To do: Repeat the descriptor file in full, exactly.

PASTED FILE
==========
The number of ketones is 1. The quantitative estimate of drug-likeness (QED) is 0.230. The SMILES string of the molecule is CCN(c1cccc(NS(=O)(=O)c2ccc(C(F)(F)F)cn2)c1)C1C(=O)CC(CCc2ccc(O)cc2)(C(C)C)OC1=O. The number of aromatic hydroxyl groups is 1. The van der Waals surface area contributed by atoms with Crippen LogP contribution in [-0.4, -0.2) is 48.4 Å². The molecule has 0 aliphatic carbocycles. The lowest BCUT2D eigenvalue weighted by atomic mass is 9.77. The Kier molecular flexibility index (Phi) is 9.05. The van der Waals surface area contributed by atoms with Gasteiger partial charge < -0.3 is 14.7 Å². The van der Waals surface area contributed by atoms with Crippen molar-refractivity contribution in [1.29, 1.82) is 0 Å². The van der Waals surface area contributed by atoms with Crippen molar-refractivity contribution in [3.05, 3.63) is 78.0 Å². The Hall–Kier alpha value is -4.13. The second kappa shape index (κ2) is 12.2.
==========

The number of ketones is 1. The quantitative estimate of drug-likeness (QED) is 0.230. The SMILES string of the molecule is CCN(c1cccc(NS(=O)(=O)c2ccc(C(F)(F)F)cn2)c1)C1C(=O)CC(CCc2ccc(O)cc2)(C(C)C)OC1=O. The number of aromatic hydroxyl groups is 1. The van der Waals surface area contributed by atoms with Crippen LogP contribution in [-0.4, -0.2) is 48.4 Å². The molecule has 0 aliphatic carbocycles. The lowest BCUT2D eigenvalue weighted by atomic mass is 9.77. The Kier molecular flexibility index (Phi) is 9.05. The van der Waals surface area contributed by atoms with Gasteiger partial charge < -0.3 is 14.7 Å². The van der Waals surface area contributed by atoms with Crippen molar-refractivity contribution in [1.29, 1.82) is 0 Å². The van der Waals surface area contributed by atoms with Crippen molar-refractivity contribution in [3.05, 3.63) is 78.0 Å². The Hall–Kier alpha value is -4.13. The second kappa shape index (κ2) is 12.2.